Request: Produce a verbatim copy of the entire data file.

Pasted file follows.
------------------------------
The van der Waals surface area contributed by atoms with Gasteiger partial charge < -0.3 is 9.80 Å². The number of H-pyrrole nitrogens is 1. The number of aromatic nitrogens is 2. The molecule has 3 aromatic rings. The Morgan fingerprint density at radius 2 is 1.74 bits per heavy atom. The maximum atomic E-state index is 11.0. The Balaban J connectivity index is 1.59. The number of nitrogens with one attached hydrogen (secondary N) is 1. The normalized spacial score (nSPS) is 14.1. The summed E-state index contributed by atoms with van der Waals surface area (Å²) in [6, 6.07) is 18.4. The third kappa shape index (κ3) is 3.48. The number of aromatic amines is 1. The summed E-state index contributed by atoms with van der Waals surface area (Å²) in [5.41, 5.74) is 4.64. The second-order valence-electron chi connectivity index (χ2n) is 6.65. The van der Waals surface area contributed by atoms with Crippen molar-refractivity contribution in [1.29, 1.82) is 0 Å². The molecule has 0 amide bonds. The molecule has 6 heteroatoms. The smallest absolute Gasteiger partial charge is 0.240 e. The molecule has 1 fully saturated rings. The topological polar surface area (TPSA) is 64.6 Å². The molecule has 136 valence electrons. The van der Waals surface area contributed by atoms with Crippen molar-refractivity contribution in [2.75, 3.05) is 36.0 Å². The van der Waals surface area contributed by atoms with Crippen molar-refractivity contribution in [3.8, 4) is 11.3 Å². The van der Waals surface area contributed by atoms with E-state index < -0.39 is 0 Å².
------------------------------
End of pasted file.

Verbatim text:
The van der Waals surface area contributed by atoms with Gasteiger partial charge < -0.3 is 9.80 Å². The number of H-pyrrole nitrogens is 1. The number of aromatic nitrogens is 2. The molecule has 3 aromatic rings. The Morgan fingerprint density at radius 2 is 1.74 bits per heavy atom. The maximum atomic E-state index is 11.0. The Balaban J connectivity index is 1.59. The number of nitrogens with one attached hydrogen (secondary N) is 1. The normalized spacial score (nSPS) is 14.1. The summed E-state index contributed by atoms with van der Waals surface area (Å²) in [6, 6.07) is 18.4. The third kappa shape index (κ3) is 3.48. The number of aromatic amines is 1. The summed E-state index contributed by atoms with van der Waals surface area (Å²) in [5.41, 5.74) is 4.64. The second-order valence-electron chi connectivity index (χ2n) is 6.65. The van der Waals surface area contributed by atoms with Crippen molar-refractivity contribution in [1.29, 1.82) is 0 Å². The molecule has 0 amide bonds. The molecule has 6 heteroatoms. The smallest absolute Gasteiger partial charge is 0.240 e. The molecule has 1 fully saturated rings. The topological polar surface area (TPSA) is 64.6 Å². The molecule has 136 valence electrons. The van der Waals surface area contributed by atoms with Crippen molar-refractivity contribution in [2.75, 3.05) is 36.0 Å². The van der Waals surface area contributed by atoms with Crippen molar-refractivity contribution in [3.8, 4) is 11.3 Å². The van der Waals surface area contributed by atoms with E-state index < -0.39 is 0 Å².